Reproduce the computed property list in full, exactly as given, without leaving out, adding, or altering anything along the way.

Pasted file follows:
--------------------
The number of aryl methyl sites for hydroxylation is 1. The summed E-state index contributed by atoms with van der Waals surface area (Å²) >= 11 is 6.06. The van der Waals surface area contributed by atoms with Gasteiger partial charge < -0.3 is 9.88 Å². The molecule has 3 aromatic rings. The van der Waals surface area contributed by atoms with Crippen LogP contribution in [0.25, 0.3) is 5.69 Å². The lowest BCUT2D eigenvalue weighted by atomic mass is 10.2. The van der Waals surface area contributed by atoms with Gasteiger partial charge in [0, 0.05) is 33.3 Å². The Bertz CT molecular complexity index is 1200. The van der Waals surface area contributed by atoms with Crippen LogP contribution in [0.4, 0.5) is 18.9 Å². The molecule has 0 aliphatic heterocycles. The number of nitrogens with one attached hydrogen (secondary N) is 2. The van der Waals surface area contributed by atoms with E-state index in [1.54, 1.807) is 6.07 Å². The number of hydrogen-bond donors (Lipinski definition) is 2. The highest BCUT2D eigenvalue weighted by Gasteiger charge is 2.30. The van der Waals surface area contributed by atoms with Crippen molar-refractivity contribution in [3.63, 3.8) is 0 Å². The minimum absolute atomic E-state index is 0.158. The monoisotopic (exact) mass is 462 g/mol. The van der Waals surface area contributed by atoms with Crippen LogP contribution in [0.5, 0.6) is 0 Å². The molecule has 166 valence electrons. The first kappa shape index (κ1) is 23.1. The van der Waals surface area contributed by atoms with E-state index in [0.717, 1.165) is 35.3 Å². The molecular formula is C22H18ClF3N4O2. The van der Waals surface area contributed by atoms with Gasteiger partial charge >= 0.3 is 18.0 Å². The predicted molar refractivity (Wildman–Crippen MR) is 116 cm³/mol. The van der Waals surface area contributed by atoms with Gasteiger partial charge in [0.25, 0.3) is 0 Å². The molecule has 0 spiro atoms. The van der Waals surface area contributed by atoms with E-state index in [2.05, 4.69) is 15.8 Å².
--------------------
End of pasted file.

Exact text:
The number of aryl methyl sites for hydroxylation is 1. The summed E-state index contributed by atoms with van der Waals surface area (Å²) >= 11 is 6.06. The van der Waals surface area contributed by atoms with Gasteiger partial charge < -0.3 is 9.88 Å². The molecule has 3 aromatic rings. The van der Waals surface area contributed by atoms with Crippen LogP contribution in [0.25, 0.3) is 5.69 Å². The lowest BCUT2D eigenvalue weighted by atomic mass is 10.2. The van der Waals surface area contributed by atoms with Gasteiger partial charge in [0, 0.05) is 33.3 Å². The Bertz CT molecular complexity index is 1200. The van der Waals surface area contributed by atoms with Crippen LogP contribution in [0.4, 0.5) is 18.9 Å². The molecule has 0 aliphatic heterocycles. The number of nitrogens with one attached hydrogen (secondary N) is 2. The van der Waals surface area contributed by atoms with E-state index in [1.54, 1.807) is 6.07 Å². The number of hydrogen-bond donors (Lipinski definition) is 2. The highest BCUT2D eigenvalue weighted by Gasteiger charge is 2.30. The van der Waals surface area contributed by atoms with Crippen molar-refractivity contribution in [3.63, 3.8) is 0 Å². The minimum absolute atomic E-state index is 0.158. The monoisotopic (exact) mass is 462 g/mol. The van der Waals surface area contributed by atoms with Crippen LogP contribution in [0.5, 0.6) is 0 Å². The molecule has 166 valence electrons. The first kappa shape index (κ1) is 23.1. The van der Waals surface area contributed by atoms with E-state index in [0.717, 1.165) is 35.3 Å². The molecular formula is C22H18ClF3N4O2. The van der Waals surface area contributed by atoms with Gasteiger partial charge >= 0.3 is 18.0 Å². The predicted molar refractivity (Wildman–Crippen MR) is 116 cm³/mol. The van der Waals surface area contributed by atoms with Gasteiger partial charge in [0.25, 0.3) is 0 Å². The molecule has 0 spiro atoms. The van der Waals surface area contributed by atoms with E-state index in [2.05, 4.69) is 15.8 Å².